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Egypt’s monetary policy is up in the air after the shock resignation of the central bank governor just a day before a scheduled decision on interest rates.
The meeting on Thursday caps a week of drama at the central bank, with pressure mounting on the currency after the economy came under strain from the spillover effects of Russia’s invasion of Ukraine. Financier and United Media Services Chairman Hassan Abdalla was picked as acting governor, according to state-run Al-Ahram newspaper.
Before Tarek Amer’s departure, most economists expected the central bank to deliver its third rate hike of the year to tackle inflation. But analysts surveyed by Bloomberg are now split, with six of 12 predicting that the benchmark deposit rate will stay at 11.25% for the second straight time. The rest see an increase of 50 to 200 basis points.
The agenda for the meeting may range beyond rates, however, after speculation that Egypt needs a weaker currency to absorb shocks from abroad. The government has been seeking a new loan from the International Monetary Fund, which favors a more flexible exchange rate.
“Amer has been a strong advocate of the stable pound policy, so markets are reading into his resignation the possibility of greater FX flexibility going forward,” said Farouk Soussa, an economist at Goldman Sachs Group Inc. in London.
Amer quit after almost seven years in the job and was appointed an adviser to President Abdel-Fattah El-Sisi. No reason was given for the move.
Egypt already enacted its largest rate hike in almost a half-decade in May, one of many steps the North African nation is taking to blunt the economic impact of Russia’s invasion of its neighbor. The conflict has sent Egypt’s wheat and fuel bills soaring and contributed to an exodus of $20 billion in foreign portfolio outflows. Gulf allies have offered aid and investment to shore up the economy.
What Bloomberg Economics Says...
“The resignation of Egypt central bank Governor Tarek Amer may indicate a shift in the country’s exchange-rate policy. The near-fixing of the pound to the dollar since 2017 -- despite the pandemic, rising global interest rates and higher food and energy costs -- has intensified the downward pressure on the currency. An adjustment is needed and it may be coming.”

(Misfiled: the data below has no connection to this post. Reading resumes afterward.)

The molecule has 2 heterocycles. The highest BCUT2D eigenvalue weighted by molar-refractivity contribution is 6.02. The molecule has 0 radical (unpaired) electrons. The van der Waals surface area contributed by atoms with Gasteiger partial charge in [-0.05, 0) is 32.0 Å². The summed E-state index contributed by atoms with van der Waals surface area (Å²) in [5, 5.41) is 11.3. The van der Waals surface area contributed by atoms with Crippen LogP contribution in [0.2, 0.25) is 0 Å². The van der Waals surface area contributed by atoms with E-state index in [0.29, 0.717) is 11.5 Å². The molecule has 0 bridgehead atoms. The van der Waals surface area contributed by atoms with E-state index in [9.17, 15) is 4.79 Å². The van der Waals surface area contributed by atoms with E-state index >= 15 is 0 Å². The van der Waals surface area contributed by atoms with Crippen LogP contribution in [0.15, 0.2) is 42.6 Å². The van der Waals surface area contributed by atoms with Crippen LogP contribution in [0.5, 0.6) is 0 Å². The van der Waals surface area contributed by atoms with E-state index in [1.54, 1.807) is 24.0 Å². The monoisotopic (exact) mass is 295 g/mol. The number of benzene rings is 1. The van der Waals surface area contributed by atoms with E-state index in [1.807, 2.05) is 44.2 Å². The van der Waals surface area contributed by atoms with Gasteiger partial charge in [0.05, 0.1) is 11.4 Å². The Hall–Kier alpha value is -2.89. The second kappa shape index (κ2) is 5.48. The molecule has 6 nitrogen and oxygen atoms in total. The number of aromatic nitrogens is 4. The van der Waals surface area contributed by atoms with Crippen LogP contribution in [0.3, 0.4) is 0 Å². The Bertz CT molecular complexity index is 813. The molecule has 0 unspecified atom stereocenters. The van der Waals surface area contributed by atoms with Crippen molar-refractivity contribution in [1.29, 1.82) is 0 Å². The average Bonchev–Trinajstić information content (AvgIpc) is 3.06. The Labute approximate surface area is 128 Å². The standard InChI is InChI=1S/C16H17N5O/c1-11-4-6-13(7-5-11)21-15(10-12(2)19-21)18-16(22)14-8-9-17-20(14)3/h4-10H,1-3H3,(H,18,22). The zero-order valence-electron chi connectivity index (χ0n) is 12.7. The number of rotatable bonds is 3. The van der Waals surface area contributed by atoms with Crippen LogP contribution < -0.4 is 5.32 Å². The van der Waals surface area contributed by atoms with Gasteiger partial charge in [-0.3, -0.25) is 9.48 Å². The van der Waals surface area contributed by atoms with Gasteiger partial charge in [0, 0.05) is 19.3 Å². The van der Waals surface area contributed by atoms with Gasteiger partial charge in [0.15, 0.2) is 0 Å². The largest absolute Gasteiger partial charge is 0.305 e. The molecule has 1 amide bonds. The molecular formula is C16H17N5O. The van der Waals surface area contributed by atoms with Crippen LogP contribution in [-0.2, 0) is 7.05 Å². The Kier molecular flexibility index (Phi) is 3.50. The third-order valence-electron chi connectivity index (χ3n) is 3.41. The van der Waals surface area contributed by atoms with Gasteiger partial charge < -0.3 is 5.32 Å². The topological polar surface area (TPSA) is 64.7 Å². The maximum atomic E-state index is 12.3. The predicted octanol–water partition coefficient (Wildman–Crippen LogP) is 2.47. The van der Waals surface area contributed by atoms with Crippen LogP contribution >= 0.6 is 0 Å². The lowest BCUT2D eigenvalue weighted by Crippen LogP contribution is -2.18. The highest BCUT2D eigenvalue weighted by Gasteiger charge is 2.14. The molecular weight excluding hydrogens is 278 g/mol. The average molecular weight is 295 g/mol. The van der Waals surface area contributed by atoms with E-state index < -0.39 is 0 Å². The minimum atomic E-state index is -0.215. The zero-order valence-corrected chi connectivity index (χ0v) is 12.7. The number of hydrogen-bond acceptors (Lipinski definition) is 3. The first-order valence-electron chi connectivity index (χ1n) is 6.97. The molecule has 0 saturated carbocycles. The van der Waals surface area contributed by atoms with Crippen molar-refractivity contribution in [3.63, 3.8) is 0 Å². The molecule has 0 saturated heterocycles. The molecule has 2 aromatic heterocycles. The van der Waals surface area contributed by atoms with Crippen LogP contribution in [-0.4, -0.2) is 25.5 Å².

Rates may need to go higher still, since an upsurge in consumer costs is showing little sign of slowing and with Egypt keen to revive foreign interest in its debt. Price pressures have pushed Egypt’s inflation-adjusted rates below zero, undercutting what had been its long-held appeal for overseas investors in debt.
“We see the need for tighter monetary policy” given Egypt’s negative real rate and “the outlook for a further rise in the inflation rate in the coming months,” Monica Malik, chief economist at Abu Dhabi Commercial Bank PJSC, said after the news. She predicted a 1 percentage point hike.
Annual inflation hit 13.6% in July, its highest level in more than three years, adding to consumer woes in the region’s most populous nation. It was partly spurred by a 17% climb in transportation costs caused by the government’s decision to raise prices at the pumps. More rises may be on the way.
A recent weakening of Egypt’s pound, which comes after it lost 15% of its value in March, is also a reflection of the pressures on the economy. An increasing number of investors and economists have said another devaluation is needed to reduce Egypt’s funding gap.
A rate hike could bolster appetite that already shows signs of returning; June saw foreign holdings in Treasury bills rise for the first time in months, according to official data.
“Some additional tightening is appropriate at this stage given expectations of further fuel-price rises and more weakness in the pound,” said Mohamed Abu Basha, head of macroeconomic research at investment bank EFG Hermes.
(Updates with appointment of acting governor in second paragraph.)
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